COMMENTARY

Does Metformin Increase the Risk for Lactic Acidosis in CKD?

Nisha Bansal, MD, MAS

Disclosures

September 21, 2018

Is Metformin Safe in Patients With CKD?

Metformin is currently recommended as a first-line therapy for treatment of type 2 diabetes mellitus because of its low cost, side-effect profile, and possible systemic benefits. Despite these advantages, cautious use of metformin has been recommended by the US Food and Drug Administration (FDA) in patients with chronic kidney disease (CKD) due to safety concerns, including risk for lactic acidosis. Specifically, the label states that metformin is contraindicated at an estimated glomerular filtration rate (eGFR) < 30 mL/min/1.73 m2, and it is not recommended to initiate metformin at an eGFR < 45 mL/min/1.73 m2.

Despite these recommendations, the data on the risk for lactic acidosis in patients with CKD on metformin have been conflicting; some studies have shown increased risk while others have not.[1,2,3] A recent large study that was published in JAMA Internal Medicine was conducted to better understand the risk for lactic acidosis in patients with CKD using large clinical datasets and sophisticated statistical methodology.[4]

Metformin Use and Risk for Lactic Acidosis

In this paper,[4] the authors studied a community-based cohort of patients with a diagnosis of diabetes mellitus and a postdiagnosis serum creatinine measurement who were receiving care in the Geisinger Health System. Metformin use and dose were determined from electronic prescription records.

The eGFR was calculated from clinically measured serum creatinines and the CKD-Epidemiology equation. Of note, eGFR was time-updated throughout the follow-up period, allowing patients to change eGFR categories in the analysis. The primary outcome of a hospitalization for acidosis was determined by ICD-9 codes.

In the cohort of 75,413 patients with diabetes, the mean age was 60 years and 51% of patients were women. At the time of cohort enrollment, 14,662 patients had an eGFR < 60 mL/min/1.73 m2 and 1765 had an eGFR < 30 mL/min/1.73 m2. Median follow-up was approximately 6 years. A total of 45% of patients were taking metformin at enrollment and the remainder were subsequently prescribed metformin during follow-up. The median duration of metformin use was 2.8 years.

Compared with patients not taking metformin, metformin use was not associated with increased risk for lactic acidosis overall (including patients with any level of kidney function). However, when examining the association of metformin use and risk for lactic acidosis across eGFR categories, there was a statistically significant association between metformin use and risk for acidosis among patients with an eGFR < 30 mL/min/1.73 m2. Patients with an eGFR < 30 mL/min/1.73 m2 had a twofold increased risk for acidosis (HR, 2.07; 95% confidence interval, 1.33-3.22).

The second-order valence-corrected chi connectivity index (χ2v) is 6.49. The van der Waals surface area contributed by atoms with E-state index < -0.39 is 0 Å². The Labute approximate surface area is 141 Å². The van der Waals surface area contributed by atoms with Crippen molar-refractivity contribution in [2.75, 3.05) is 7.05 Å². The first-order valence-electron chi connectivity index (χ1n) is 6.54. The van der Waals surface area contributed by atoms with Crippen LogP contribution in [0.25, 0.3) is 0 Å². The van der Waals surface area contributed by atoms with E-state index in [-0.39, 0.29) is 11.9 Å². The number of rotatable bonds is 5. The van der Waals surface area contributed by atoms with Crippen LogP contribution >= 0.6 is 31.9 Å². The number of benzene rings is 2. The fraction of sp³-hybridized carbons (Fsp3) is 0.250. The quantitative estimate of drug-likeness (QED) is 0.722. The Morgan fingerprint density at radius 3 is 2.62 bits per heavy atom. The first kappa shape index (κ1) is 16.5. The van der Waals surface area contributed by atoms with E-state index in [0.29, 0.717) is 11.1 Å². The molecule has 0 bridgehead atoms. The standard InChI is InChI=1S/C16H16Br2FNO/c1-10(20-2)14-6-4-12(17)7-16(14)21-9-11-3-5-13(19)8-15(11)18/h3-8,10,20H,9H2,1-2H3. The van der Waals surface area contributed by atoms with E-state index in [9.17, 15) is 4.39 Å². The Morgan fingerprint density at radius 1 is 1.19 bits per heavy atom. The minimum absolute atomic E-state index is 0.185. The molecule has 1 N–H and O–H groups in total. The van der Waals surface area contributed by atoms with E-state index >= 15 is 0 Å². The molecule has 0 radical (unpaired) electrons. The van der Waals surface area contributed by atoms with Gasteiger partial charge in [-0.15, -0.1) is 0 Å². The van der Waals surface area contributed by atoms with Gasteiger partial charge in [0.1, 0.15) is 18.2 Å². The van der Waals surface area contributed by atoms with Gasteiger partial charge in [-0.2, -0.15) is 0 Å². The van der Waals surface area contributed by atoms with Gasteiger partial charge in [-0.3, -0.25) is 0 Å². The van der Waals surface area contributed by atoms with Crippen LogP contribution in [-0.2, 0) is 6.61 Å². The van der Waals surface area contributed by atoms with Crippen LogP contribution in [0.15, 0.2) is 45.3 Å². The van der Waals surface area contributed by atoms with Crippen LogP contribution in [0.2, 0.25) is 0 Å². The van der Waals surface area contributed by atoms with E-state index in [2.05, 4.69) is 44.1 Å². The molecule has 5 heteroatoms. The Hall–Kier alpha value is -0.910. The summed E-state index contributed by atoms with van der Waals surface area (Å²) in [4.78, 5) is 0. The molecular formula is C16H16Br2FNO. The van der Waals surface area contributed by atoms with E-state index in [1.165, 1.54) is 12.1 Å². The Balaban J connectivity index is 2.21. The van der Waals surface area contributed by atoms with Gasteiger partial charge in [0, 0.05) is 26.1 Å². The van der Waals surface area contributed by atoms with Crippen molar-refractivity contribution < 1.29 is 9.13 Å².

These results were consistent when adjusted for other time-dependent medication use, such as cardiovascular medications, insulin, and other diabetic medications. The authors also performed additional analyses:

  • comparing metformin new users to sulfonylurea new users;

  • a propensity score—matched analysis within strata of eGFR; and

  • a replication analysis of patients from a nationwide database of healthcare claims.

Even in these three additional analyses, findings were all similar, supporting greater risk for acidosis among patients with an eGFR < 30 mL/min/1.73 m2.

Where Does This Study Leave Us?

The results from this study support the recent guidelines by the FDA and other regulatory bodies that recommend against using metformin at an eGFR < 30 mL/min/1.73 m2 and cautious use when the eGFR is 30-44 mL/min/1.73 m2. A few caveats about the study should be noted, however. While the findings are compelling, this is an observational study, not a clinical trial, so causality cannot be determined. Residual confounding remains a possibility despite the sophisticated analytic approach.

The findings from this study are compelling and should prompt further investigation of safety of commonly used medications in CKD in general. Furthermore, a more personalized and renewed approach to the treatment of diabetes in patients with concomitant advanced CKD is necessary, given the risks likely associated with metformin as well as introduction of newer diabetic agents into clinical practice.

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